(on the defining moment when he knew McNair would be a special player)
It was probably his first preseason game. The Arizona Cardinals came to Houston. Buddy Ryan was the head coach of the Arizona Cardinals and you know Buddy does not care who is playing. All he’s going to do is make it hard on the quarterback. These were Steve’s first snaps and I think he fumbled the first snap. He came back and fumbled the second snap, picked the ball up and threw a slant for a first down. He pulled out of center early…I mean, anything bad that could happen did during the first six or eight plays. Buddy blitzed him and everything. I remember going up to him on the sideline and Steve was like, ‘I’m cool. I’m going to be alright.’ It didn’t phase him at all. It was at that moment we knew he was going to be special. As you all know, or I’ll remind you, he got to sit and watch Chis Chandler for two years. He got valuable experience his first two years. Each snap that he took was very important. The end of his rookie year he got to go up and play against Buffalo in the snow and start because we were eliminated. We knew at that time he was going to be special.
(on McNair being accountable and never making excuses)
I think that goes into a lot of the competitor that he was and the leader he was that he sometimes didn’t get credit for, except everybody in this building knew what he was like. He was going to take the blame for it if we lost and put it all on himself. The same thing Jeff just said is the same reason he answered the bell. I can think of three other times I didn’t think he was ever going to play and he still came out and played pretty good for us and won games. But his accountability, his leadership – all the things that Steve did in this building, you always appreciated it. He would take the hit for it when things didn’t always go right. I’m not sure he always got the credit he deserved, too, when things went well.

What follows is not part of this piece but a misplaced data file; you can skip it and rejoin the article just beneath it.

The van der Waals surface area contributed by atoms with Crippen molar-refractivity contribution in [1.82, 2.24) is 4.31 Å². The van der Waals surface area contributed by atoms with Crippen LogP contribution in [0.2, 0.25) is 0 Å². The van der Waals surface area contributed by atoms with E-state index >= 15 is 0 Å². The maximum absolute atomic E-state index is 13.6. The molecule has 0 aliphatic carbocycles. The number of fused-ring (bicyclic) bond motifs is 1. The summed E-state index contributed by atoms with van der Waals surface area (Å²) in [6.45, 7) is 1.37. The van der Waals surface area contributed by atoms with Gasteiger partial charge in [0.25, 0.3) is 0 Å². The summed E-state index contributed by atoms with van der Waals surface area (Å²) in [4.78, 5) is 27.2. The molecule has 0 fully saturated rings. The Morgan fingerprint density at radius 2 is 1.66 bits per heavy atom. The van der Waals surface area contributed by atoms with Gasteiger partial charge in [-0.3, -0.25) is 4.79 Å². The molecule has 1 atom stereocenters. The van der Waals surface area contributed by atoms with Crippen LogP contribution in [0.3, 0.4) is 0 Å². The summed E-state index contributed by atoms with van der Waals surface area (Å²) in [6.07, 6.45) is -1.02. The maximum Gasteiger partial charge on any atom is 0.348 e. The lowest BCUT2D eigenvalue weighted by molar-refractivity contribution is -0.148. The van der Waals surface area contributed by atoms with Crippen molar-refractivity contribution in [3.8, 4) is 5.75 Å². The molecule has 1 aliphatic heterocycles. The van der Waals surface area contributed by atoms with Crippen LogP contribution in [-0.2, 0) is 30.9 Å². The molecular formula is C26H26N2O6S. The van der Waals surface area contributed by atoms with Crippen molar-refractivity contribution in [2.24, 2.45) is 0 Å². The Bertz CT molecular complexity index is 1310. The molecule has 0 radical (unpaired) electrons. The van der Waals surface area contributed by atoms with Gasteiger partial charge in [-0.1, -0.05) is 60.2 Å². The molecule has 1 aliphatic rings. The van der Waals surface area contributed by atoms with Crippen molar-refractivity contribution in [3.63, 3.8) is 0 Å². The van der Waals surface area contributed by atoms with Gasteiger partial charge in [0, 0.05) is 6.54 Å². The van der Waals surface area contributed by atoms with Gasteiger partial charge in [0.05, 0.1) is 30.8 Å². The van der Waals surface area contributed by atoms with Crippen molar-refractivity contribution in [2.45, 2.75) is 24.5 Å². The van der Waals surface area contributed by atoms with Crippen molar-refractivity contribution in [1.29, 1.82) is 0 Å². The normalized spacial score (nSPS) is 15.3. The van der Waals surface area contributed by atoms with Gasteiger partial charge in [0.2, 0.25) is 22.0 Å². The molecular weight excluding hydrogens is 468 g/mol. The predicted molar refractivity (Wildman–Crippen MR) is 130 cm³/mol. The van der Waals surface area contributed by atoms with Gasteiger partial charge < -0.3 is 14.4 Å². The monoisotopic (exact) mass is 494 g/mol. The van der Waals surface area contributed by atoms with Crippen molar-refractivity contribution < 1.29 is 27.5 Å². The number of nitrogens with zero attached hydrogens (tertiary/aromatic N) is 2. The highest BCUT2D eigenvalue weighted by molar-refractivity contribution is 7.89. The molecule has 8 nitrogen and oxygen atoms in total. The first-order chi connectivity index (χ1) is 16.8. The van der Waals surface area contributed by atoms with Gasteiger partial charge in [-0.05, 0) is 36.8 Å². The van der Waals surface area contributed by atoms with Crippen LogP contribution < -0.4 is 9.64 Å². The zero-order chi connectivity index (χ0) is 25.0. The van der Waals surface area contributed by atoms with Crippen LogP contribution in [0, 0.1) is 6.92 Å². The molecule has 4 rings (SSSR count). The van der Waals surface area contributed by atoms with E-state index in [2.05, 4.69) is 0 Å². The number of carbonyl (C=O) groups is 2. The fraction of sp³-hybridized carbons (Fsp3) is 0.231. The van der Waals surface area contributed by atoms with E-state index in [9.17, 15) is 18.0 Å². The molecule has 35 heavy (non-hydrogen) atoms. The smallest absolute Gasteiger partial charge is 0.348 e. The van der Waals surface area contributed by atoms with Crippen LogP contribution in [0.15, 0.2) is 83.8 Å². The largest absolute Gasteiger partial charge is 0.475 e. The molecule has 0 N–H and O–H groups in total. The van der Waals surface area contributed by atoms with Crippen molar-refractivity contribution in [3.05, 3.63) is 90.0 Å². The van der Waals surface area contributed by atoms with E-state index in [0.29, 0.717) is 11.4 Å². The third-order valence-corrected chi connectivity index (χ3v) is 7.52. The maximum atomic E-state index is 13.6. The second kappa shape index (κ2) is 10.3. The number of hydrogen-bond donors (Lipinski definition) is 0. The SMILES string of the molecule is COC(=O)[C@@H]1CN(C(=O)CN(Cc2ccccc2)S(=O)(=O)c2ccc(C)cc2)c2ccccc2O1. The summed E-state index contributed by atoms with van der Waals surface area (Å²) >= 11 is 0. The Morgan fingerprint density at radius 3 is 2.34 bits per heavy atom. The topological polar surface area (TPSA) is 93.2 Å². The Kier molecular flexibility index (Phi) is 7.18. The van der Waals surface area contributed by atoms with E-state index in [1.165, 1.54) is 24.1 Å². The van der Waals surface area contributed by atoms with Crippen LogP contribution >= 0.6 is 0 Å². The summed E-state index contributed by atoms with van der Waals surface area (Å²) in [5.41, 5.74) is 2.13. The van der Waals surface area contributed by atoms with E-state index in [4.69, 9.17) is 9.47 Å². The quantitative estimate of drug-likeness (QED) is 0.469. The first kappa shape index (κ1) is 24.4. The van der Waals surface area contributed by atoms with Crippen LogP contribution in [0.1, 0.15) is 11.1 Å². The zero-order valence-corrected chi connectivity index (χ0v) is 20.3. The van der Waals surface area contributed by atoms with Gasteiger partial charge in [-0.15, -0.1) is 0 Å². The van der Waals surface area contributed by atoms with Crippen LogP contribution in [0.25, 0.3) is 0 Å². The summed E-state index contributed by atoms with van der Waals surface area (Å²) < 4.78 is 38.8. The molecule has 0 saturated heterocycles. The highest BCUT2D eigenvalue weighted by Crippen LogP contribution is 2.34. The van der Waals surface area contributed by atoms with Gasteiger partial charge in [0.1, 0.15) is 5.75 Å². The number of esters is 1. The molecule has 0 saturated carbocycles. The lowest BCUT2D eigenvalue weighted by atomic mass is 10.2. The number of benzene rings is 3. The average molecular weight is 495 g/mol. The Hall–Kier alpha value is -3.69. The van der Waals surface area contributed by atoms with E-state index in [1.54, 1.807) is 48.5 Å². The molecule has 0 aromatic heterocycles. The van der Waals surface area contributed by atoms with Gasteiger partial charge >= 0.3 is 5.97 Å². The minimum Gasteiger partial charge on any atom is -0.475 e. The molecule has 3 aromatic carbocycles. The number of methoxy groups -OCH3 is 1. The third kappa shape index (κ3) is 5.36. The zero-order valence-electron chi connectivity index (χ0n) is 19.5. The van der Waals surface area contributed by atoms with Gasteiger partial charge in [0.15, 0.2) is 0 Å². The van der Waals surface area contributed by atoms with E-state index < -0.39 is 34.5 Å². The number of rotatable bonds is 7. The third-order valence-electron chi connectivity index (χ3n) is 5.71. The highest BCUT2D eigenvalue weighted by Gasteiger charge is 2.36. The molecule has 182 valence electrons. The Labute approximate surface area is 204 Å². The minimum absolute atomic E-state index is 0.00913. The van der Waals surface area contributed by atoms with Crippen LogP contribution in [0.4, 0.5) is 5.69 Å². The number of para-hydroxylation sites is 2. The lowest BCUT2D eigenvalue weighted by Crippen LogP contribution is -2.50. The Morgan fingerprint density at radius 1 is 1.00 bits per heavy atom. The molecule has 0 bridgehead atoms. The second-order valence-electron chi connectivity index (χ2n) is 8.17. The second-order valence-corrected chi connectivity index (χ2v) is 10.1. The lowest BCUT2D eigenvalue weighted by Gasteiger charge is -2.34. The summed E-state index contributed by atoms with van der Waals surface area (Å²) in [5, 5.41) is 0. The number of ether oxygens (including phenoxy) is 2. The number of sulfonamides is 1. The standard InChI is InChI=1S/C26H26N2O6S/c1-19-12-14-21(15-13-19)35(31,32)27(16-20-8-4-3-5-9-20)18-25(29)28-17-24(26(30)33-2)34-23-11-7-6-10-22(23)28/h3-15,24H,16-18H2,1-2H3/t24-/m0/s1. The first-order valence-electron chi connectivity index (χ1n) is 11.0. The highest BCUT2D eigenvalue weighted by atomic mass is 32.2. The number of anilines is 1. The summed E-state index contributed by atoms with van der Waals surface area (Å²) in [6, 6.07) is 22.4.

(on his most memorable McNair moment)
Mine is the playoff game against Pittsburgh here at home when he dislocated his finger. We thought Neil (O’Donnell) was going to get ready to go and I looked down and his finger was sticking straight sideways. I said, ‘Can you take a snap?’ He said, ‘I will.’ I looked at him like he was crazy and went and got Neil. The next thing I feel a tap on my shoulder and he says, ‘Give me the play.’ He went back in after a play, took us down and that’s when Joe (Nedney) kicked the field goal in the playoff game. When I saw his finger, I was almost getting sick to my stomach, much less getting him to answer the bell.
(on his most memorable McNair moment)
My most memorable moment with Steve would have to be back in the 2002 season when we went to Giants Stadium to play the Giants and we had come back from a long ways away. My pressure is in the pregame, Jeff (Fisher) always goes to the pregame, I would go watch Steve warm up. I would go back in and Jeff would say, ‘Okay Craig, what does he look like?’ I mean, I get hit with it every week. This game, he came in and said, ‘Okay Craig, what’s he look like?’ ‘Not like much.’ He usually has this little routine he goes through before the game. He went out and took two throws, three throws and turned back in. Knowing he had not taken any snaps that week I said, ‘This doesn’t look good,’ so I told Jeff, ‘I don’t think it’s going to happen.’ So I guess that shows me I wouldn’t be e very good guy in Vegas because he certainly went back out and threw for over 300 yards and had the quarterback sneak to tie the game and then we went down and won in overtime and that really helped us that year. It’s just memories like that he did over and over again. He’s obviously the most unique person I’ve ever been around.
(on McNair’s stats)
You know, I think it’s important to point out, within this organization, he threw for over 27,000 yards. I think he had 156 touchdown passes. He had 36 touchdowns himself and he is the fifth-leading rusher in franchise history. That’s significant. Those numbers are very impressive.